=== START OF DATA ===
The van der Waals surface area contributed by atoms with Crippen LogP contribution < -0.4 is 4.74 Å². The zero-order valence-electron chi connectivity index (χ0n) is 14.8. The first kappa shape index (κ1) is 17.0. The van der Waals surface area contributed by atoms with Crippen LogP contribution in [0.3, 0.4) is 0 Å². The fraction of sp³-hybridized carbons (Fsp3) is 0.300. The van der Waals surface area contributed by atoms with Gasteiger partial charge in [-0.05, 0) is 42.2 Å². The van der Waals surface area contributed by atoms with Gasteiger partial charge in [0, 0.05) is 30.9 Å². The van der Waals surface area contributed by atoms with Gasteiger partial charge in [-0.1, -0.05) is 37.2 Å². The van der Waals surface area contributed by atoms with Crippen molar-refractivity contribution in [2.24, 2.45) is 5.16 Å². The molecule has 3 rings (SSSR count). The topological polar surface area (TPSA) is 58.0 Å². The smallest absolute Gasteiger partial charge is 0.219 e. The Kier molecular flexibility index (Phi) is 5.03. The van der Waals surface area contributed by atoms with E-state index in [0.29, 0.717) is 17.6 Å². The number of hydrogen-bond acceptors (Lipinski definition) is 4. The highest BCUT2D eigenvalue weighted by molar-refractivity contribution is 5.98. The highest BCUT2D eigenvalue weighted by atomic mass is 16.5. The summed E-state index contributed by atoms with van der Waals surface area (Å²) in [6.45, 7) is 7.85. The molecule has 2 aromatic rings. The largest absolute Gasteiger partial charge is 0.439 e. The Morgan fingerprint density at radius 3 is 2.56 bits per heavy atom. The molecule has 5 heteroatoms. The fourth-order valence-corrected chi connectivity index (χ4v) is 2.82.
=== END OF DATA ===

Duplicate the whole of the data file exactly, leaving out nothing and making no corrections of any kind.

The van der Waals surface area contributed by atoms with Crippen LogP contribution < -0.4 is 4.74 Å². The zero-order valence-electron chi connectivity index (χ0n) is 14.8. The first kappa shape index (κ1) is 17.0. The van der Waals surface area contributed by atoms with Crippen LogP contribution in [0.3, 0.4) is 0 Å². The fraction of sp³-hybridized carbons (Fsp3) is 0.300. The van der Waals surface area contributed by atoms with Gasteiger partial charge in [-0.05, 0) is 42.2 Å². The van der Waals surface area contributed by atoms with Gasteiger partial charge in [0, 0.05) is 30.9 Å². The van der Waals surface area contributed by atoms with Gasteiger partial charge in [-0.1, -0.05) is 37.2 Å². The van der Waals surface area contributed by atoms with Crippen molar-refractivity contribution in [2.24, 2.45) is 5.16 Å². The molecule has 3 rings (SSSR count). The topological polar surface area (TPSA) is 58.0 Å². The smallest absolute Gasteiger partial charge is 0.219 e. The Kier molecular flexibility index (Phi) is 5.03. The van der Waals surface area contributed by atoms with E-state index in [0.29, 0.717) is 17.6 Å². The number of hydrogen-bond acceptors (Lipinski definition) is 4. The highest BCUT2D eigenvalue weighted by molar-refractivity contribution is 5.98. The highest BCUT2D eigenvalue weighted by atomic mass is 16.5. The summed E-state index contributed by atoms with van der Waals surface area (Å²) in [6.45, 7) is 7.85. The molecule has 2 aromatic rings. The largest absolute Gasteiger partial charge is 0.439 e. The Morgan fingerprint density at radius 3 is 2.56 bits per heavy atom. The molecule has 5 heteroatoms. The fourth-order valence-corrected chi connectivity index (χ4v) is 2.82.